No doctor is expecting a medical malpractice lawsuit. But you're human. Mistakes happen.

If you find yourself in this situation, one potential outcome is a settlement. This typically means the accuser will accept a lower judgment than what he or she initially sought. It also rules out the risk of receiving nothing by ensuring some compensation for the suit.

The insurance company will pay out a fraction of what may have been required if the case went through the complete legal process. It also reduces the amount of legal expenses required to defend against a malpractice complaint.

But settlements aren’t always positive for doctors. After all, a settlement means admitting to some level of guilt or negligence. Doing so may:

  • Damage your reputation.
  • Affect your licensure status.
  • Limit future career moves.

That’s why a malpractice insurance policy with a consent-to-settle clause is a must for doctors.

What is a consent-to-settle clause?

A consent-to-settle clause means the insurance company must obtain your written permission before they can settle with the plaintiff bringing suit against you.

Without your consent, the insurance company cannot settle. Rather, it must allow the complaint to go through the legal process. Although the insurance company may strongly try to persuade you to settle, the final say belongs to you.

On the hand, a policy without this provision means you have no control over whether or not the malpractice carrier settles the claim.

How insurers limit consent-to-settle clauses

Even with this provision, most insurers try to limit their liability in case they want to settle. This can be done in a few ways.

The most common way to do this is with a hammer clause. If your policy contains this clause and you refuse to consent to a settlement, the insurer’s liability will be limited. This means they will not have to pay the full amount awarded at trial.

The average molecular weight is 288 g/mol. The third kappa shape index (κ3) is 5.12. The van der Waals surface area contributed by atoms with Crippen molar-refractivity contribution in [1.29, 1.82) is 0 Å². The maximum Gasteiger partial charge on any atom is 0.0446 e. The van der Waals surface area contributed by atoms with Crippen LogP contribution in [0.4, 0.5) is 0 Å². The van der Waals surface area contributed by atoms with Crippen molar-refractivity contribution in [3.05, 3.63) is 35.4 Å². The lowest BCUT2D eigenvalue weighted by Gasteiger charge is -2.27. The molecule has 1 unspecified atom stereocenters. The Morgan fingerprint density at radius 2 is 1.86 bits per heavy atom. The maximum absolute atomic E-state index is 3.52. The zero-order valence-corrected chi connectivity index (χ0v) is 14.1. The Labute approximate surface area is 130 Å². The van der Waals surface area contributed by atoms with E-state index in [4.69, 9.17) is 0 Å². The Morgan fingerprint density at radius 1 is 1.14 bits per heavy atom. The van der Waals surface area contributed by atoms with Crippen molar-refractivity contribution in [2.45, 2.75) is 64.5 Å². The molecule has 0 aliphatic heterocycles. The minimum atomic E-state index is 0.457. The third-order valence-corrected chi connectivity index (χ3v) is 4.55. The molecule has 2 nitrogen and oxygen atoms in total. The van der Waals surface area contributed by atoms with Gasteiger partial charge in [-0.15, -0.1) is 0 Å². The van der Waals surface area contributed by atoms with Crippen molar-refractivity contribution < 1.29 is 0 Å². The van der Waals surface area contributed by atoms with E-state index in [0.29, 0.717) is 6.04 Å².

The amount the insurer must pay depends on the type of hammer clause. Some will cap the amount they are required to pay if they want to settle, even if that amount is less than the policy’s coverage limit. For example, your policy could have a liability limit of $1 million per occurrence. But the hammer clause in the policy may limit the company's payout to $300,000 if they recommended a settlement offer and your refused to consent.

A hammer clause may also stipulate that the insurance company is liable for a percentage of any judgment above the recommended settlement.

Another type of hammer clause dictates the insurer will not owe more than the amount they agreed to pay in the settlement. For example, if the insurer recommends a $100,000 settlement and the claim results in a $200,000 judgement, the insurer would only have to pay $100,000. This means you would be responsible for the other $100,000 due to your refusal to consent to a settlement.

An arbitration clause is another common way insurers try to limit liability. This provision enables the insurance company to hire an arbitrator if they believe the physician is unreasonably withholding consent to settle a claim. The arbitrator will hear both sides, then determine if:

  • The physician has grounds to fight a claim.
  • The insurer's desire to settle is the better option.

If the arbitrator sides with the insurer, it can settle the case - even without the doctor’s consent.

Obtain a pure consent clause (if possible)

As you see by now, doctors should do whatever they can to maximize their medical malpractice insurance coverage.

Sure, this means paying more now. But when you consider the impact of features like a pure consent clause, it's definitely worth it.

A pure consent clause means the insurers's provision does not contain:

  • A hammer clause.
  • An arbitration clause.
  • Any other clause that limits the physician’s consent ability.

A pure consent clause allows you to reject the insurer’s offer to settle without further ramifications. Even if you lose at trial, the insurer must pay the full amount of the verdict and legal fees as stated in the policy contract.

The danger of group malpractice policies

Consent-to-settle clauses are another reason why doctors need an individual malpractice insurance policy.

Under your employer's group malpractice policy, you may not have a consent-to-settle clause. The employer owns the policy, which means there's a strong chance it owns the consent-to-settle.

If your employer believes it’s in its best interest to settle, they can consent to do so. Even though you may be the one most adversely affected by admitting guilt or negligence.

Key takeaways

All practicing doctors need an individual malpractice insurance policy with a consent-to-settle clause. A pure consent-to-settle clause is ideal because it prevents the insurer from limiting its liability. While this may feel like it does not concern you now, it could make a world of difference someday in the future.

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